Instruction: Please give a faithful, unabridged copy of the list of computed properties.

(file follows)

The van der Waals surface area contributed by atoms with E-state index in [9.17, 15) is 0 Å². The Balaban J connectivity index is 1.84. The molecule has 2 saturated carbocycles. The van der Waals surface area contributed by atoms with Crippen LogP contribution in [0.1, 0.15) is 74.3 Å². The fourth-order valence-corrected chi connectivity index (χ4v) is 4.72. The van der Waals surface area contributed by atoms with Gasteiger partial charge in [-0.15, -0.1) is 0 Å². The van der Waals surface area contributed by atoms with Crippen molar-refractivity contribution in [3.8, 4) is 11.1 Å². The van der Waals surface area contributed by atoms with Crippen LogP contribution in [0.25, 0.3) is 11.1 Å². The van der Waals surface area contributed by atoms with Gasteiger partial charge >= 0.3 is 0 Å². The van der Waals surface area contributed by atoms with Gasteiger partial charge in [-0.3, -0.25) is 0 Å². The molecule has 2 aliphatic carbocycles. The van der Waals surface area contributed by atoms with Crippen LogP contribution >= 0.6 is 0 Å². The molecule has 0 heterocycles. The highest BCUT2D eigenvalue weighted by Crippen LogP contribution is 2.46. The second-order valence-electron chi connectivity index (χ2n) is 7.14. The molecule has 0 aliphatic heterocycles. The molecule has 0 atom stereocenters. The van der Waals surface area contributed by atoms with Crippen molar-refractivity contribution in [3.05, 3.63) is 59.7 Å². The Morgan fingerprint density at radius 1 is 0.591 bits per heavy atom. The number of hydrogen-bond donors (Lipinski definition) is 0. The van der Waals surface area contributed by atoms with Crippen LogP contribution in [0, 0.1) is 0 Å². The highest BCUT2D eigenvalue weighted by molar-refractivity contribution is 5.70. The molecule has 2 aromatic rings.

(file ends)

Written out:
The van der Waals surface area contributed by atoms with E-state index in [9.17, 15) is 0 Å². The Balaban J connectivity index is 1.84. The molecule has 2 saturated carbocycles. The van der Waals surface area contributed by atoms with Crippen LogP contribution in [0.1, 0.15) is 74.3 Å². The fourth-order valence-corrected chi connectivity index (χ4v) is 4.72. The van der Waals surface area contributed by atoms with Gasteiger partial charge in [-0.15, -0.1) is 0 Å². The van der Waals surface area contributed by atoms with Crippen molar-refractivity contribution in [3.8, 4) is 11.1 Å². The van der Waals surface area contributed by atoms with Crippen LogP contribution in [0.25, 0.3) is 11.1 Å². The van der Waals surface area contributed by atoms with Gasteiger partial charge >= 0.3 is 0 Å². The van der Waals surface area contributed by atoms with Gasteiger partial charge in [-0.3, -0.25) is 0 Å². The molecule has 2 aliphatic carbocycles. The van der Waals surface area contributed by atoms with Crippen LogP contribution >= 0.6 is 0 Å². The molecule has 0 heterocycles. The highest BCUT2D eigenvalue weighted by Crippen LogP contribution is 2.46. The second-order valence-electron chi connectivity index (χ2n) is 7.14. The molecule has 0 aliphatic heterocycles. The molecule has 0 atom stereocenters. The van der Waals surface area contributed by atoms with Crippen molar-refractivity contribution in [3.05, 3.63) is 59.7 Å². The Morgan fingerprint density at radius 1 is 0.591 bits per heavy atom. The number of hydrogen-bond donors (Lipinski definition) is 0. The van der Waals surface area contributed by atoms with Crippen LogP contribution in [0, 0.1) is 0 Å². The highest BCUT2D eigenvalue weighted by molar-refractivity contribution is 5.70. The molecule has 2 aromatic rings.